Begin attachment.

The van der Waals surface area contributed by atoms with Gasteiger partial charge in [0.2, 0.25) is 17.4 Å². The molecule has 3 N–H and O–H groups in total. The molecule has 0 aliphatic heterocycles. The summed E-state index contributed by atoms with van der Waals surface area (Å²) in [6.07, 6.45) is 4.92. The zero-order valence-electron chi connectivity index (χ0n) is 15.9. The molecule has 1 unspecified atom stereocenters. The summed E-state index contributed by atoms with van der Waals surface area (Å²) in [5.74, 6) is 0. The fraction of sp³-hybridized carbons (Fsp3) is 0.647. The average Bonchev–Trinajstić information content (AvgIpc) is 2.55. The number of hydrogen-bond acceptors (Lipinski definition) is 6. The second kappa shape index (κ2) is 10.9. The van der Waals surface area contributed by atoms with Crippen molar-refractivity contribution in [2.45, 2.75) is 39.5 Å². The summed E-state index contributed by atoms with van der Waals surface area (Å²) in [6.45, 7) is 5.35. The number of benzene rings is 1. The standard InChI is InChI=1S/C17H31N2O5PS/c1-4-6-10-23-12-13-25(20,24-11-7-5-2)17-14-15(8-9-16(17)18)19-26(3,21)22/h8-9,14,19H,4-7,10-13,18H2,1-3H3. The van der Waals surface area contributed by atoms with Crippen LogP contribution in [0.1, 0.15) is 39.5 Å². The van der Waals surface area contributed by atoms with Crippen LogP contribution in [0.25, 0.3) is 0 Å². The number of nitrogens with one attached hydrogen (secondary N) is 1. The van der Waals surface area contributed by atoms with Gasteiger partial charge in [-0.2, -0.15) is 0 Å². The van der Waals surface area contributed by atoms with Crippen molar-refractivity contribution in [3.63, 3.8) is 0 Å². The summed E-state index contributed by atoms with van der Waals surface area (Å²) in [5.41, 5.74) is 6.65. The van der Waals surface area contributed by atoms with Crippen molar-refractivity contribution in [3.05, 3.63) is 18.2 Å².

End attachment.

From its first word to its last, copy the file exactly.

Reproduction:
The van der Waals surface area contributed by atoms with Gasteiger partial charge in [0.2, 0.25) is 17.4 Å². The molecule has 3 N–H and O–H groups in total. The molecule has 0 aliphatic heterocycles. The summed E-state index contributed by atoms with van der Waals surface area (Å²) in [6.07, 6.45) is 4.92. The zero-order valence-electron chi connectivity index (χ0n) is 15.9. The molecule has 1 unspecified atom stereocenters. The summed E-state index contributed by atoms with van der Waals surface area (Å²) in [5.74, 6) is 0. The fraction of sp³-hybridized carbons (Fsp3) is 0.647. The average Bonchev–Trinajstić information content (AvgIpc) is 2.55. The number of hydrogen-bond acceptors (Lipinski definition) is 6. The second kappa shape index (κ2) is 10.9. The van der Waals surface area contributed by atoms with Crippen molar-refractivity contribution in [2.45, 2.75) is 39.5 Å². The summed E-state index contributed by atoms with van der Waals surface area (Å²) in [6.45, 7) is 5.35. The number of benzene rings is 1. The standard InChI is InChI=1S/C17H31N2O5PS/c1-4-6-10-23-12-13-25(20,24-11-7-5-2)17-14-15(8-9-16(17)18)19-26(3,21)22/h8-9,14,19H,4-7,10-13,18H2,1-3H3. The van der Waals surface area contributed by atoms with Crippen LogP contribution in [0.1, 0.15) is 39.5 Å². The van der Waals surface area contributed by atoms with Crippen LogP contribution in [0.25, 0.3) is 0 Å². The number of nitrogens with one attached hydrogen (secondary N) is 1. The van der Waals surface area contributed by atoms with Gasteiger partial charge in [-0.2, -0.15) is 0 Å². The van der Waals surface area contributed by atoms with Crippen molar-refractivity contribution in [3.63, 3.8) is 0 Å². The summed E-state index contributed by atoms with van der Waals surface area (Å²) in [5.41, 5.74) is 6.65. The van der Waals surface area contributed by atoms with Crippen molar-refractivity contribution in [3.05, 3.63) is 18.2 Å².